Which Dentures Are Right For You?

Losing one or more of your teeth can be a devastating experience. Living with missing teeth can be tough. First, the aesthetics of your smile may be affected, which can cause you to become self-conscious. In addition to this, you may suffer common problems like indigestion due to the inability to break down food particles properly. Other problems may also include difficulty with speech. When missing teeth problems aren’t attended to quickly, the jaw bone may begin to shrink. This shrinkage can cause a change in the physical appearance of the affected person. These and many more are the common effects of missing teeth, according to Yuma Smiles.

To avoid these issues, one has to be proactive and visit a skilled dentist in restorative dental procedures. Different restorative dental procedures can address missing teeth problems. One of those procedures is Dentures. Dentures are designed to help patients to retain their ability to chew, speak, and eat properly. They also fill in the gap and improve the appearance of the patient’s smile.

For those who have lost their teeth, choosing the right kind of dentures may be a problem. However, to better address this problem, they need as much information as possible to choose what works for them and prepare their minds for the procedure. This article dives deep into the common types of dentures you can choose from when you visit your dentist.

Types of Dentures

Full Denture

Full dentures are common. It is perhaps the commonest type of denture. A full denture is recommended for patients who have lost a significant portion of their teeth, whether in the upper or lower jaw region. To ensure that this restorative procedure looks as natural as it can be, the dentures are made with a gum or flesh-colored base and ceramic or porcelain teeth attached. The dentures are made to match the color of the natural teeth to prevent suspicion.

The full denture base can often be made from a metal alloy like chrome cobalt or acrylic. When choosing, it is important to note that dentures with acrylic base hold and fit better and more comfortably. However, they aren’t as durable as those made with chrome cobalt.

Partial Dentures

Partial dentures are the perfect go-to restorative option when a patient has lost a few of their teeth. The loss may be due to decay, dental diseases, age, or genetic makeup. Partial dentures are made to fit the areas where the missing teeth are so that the patient can enjoy a better smile and better bite force for food chewing. Partial dentures may involve attaching the crown to existing teeth or the use of metal clasps to hold the device in place.

Implant-Supported Dentures

Implant-supported dentures are a version of partial dentures. Implants are inserted into the patient’s gum instead of using metal clasps to attach the denture to existing teeth with this denture. The patient enjoys more activity in the jaw bone for implant-supported dentures, thus discouraging it from shrinking. Patients will also get to enjoy a greater bite force.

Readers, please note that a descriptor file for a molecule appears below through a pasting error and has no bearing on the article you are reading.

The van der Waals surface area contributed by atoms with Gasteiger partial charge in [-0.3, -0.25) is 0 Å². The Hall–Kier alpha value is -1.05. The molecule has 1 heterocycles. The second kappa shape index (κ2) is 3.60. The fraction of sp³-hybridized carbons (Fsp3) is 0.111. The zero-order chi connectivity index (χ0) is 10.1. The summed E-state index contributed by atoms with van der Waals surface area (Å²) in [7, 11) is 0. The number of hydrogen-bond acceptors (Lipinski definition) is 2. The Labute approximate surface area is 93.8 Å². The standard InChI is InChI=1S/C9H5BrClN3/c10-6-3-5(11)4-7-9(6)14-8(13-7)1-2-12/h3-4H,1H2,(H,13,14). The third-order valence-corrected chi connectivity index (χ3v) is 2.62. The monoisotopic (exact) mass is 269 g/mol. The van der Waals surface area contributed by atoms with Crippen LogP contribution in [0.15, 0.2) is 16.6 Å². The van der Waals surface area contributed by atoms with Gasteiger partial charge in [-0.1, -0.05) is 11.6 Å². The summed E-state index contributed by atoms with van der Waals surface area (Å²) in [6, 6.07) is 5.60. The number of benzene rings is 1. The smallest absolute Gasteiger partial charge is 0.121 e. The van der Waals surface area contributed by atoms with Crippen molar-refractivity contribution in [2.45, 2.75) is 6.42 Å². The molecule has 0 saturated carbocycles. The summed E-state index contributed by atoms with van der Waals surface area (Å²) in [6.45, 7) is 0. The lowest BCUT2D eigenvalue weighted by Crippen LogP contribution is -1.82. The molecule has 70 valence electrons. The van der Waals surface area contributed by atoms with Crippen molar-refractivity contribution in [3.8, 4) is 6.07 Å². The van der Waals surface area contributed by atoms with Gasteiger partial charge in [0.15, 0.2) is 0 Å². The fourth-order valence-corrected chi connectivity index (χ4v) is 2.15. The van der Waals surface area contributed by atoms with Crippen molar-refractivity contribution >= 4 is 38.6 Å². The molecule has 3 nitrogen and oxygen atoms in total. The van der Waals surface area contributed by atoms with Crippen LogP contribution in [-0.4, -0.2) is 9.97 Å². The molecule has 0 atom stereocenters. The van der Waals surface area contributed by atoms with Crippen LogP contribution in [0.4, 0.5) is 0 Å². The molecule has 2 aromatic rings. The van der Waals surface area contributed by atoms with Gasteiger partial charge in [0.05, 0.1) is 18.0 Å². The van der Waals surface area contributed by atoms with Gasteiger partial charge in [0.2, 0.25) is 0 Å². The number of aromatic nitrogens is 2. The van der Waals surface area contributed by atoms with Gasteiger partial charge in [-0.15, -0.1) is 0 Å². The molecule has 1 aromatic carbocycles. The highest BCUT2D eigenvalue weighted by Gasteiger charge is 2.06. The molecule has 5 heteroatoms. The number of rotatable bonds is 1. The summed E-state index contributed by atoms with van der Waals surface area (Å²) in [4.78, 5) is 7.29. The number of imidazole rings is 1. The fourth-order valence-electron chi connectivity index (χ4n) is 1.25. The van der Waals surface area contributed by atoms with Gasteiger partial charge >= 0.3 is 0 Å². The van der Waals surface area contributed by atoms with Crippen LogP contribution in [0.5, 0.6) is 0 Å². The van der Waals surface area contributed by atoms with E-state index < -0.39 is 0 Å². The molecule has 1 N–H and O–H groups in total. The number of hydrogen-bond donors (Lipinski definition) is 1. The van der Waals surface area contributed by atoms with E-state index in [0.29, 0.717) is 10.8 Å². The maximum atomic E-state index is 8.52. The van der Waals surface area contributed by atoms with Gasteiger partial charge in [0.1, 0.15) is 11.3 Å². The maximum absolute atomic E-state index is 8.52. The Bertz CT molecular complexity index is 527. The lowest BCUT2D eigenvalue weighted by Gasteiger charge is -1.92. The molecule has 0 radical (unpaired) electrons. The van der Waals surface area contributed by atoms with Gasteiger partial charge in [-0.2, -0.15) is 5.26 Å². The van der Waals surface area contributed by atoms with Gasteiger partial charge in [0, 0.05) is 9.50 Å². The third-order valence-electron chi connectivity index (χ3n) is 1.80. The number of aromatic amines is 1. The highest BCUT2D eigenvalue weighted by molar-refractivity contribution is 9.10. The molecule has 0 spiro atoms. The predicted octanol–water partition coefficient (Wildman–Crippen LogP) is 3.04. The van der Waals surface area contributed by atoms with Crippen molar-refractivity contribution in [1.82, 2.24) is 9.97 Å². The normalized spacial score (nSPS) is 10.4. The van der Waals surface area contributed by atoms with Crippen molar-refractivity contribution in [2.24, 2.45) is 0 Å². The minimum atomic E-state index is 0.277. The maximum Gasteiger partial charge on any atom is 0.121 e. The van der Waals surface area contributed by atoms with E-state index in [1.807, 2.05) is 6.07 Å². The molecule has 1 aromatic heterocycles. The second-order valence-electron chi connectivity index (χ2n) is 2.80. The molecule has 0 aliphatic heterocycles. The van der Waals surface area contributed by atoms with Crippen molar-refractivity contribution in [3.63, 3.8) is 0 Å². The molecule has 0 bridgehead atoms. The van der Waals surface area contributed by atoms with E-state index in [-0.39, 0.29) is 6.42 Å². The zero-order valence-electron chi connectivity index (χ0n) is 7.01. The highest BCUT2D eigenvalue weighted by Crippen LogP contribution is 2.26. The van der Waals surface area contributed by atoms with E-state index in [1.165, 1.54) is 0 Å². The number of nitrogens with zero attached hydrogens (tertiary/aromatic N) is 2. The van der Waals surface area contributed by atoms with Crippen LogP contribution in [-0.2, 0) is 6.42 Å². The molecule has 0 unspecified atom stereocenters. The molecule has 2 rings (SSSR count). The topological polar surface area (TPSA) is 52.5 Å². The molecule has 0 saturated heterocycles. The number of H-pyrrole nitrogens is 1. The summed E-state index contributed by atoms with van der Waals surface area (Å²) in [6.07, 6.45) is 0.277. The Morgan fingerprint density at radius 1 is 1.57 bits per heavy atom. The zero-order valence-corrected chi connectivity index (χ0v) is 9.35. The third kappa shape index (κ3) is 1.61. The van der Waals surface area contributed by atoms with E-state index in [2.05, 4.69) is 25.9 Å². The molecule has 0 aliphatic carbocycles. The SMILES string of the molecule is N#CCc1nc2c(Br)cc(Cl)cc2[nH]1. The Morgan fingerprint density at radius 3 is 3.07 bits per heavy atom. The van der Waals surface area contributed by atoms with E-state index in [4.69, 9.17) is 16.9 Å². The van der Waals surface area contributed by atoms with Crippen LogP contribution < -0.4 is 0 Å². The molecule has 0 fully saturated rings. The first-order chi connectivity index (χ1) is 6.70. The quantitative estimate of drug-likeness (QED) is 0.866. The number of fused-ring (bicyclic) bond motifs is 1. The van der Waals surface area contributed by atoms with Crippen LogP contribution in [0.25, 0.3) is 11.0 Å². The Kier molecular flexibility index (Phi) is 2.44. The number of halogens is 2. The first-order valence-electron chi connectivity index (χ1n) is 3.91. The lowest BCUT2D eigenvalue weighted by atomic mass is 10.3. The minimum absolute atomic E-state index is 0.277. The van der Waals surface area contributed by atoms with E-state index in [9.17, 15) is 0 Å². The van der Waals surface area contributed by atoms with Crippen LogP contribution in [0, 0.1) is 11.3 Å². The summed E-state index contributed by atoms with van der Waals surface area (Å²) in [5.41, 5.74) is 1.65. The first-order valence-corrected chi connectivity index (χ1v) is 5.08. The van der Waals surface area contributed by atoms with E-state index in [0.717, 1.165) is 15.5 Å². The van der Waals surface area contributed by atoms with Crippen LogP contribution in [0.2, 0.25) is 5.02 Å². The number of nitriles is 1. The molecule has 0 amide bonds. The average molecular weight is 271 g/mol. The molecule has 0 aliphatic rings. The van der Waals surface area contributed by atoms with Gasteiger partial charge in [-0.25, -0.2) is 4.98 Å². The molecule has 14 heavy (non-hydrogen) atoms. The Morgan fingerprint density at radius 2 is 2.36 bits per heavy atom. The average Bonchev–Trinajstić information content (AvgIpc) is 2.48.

Immediate Dentures

If you are interested in a fast procedure to address your missing teeth, Immediate dentures may be the option for you. As opposed to the usual 8-week period required for the traditional denture to be made, this process is a lot faster. Traditional full dentures require removing the remaining teeth on the upper or lower jaw to ensure a perfect fit. Dentists also wait for the jaw to heal, then they take molds of the mouth to make dentures; all of these take time.

With immediate dentures, the dentures have been premade and can be inserted immediately into the mouth.

Overdentures

Patients who want full dentures but have a few natural teeth remaining on their upper or lower jaw can choose overdentures. These are designed to avoid the removal of healthy natural teeth. The dentures will be made to go over the natural teeth.

Choosing Which Is Right For You

Choosing which of these options is right for you can be a battle. However, below are some factors that can help you to make the necessary decision.

Cost – Consider the cost of each of the options that are suitable for your kind of tooth loss. Narrowing down based on cost and your pocket size can help with the decision-making process.

Security and Comfort – Dentures can become uncomfortable over time. Some users complain that it doesn’t fit, and there is a chance that it may spill out. Ask for information about comfort and security, and it’ll help narrow down your options.

The Condition of your Remaining Teeth – if you have a huge percentage of healthy teeth, you have no business with full dentures. Consider this when making your decision.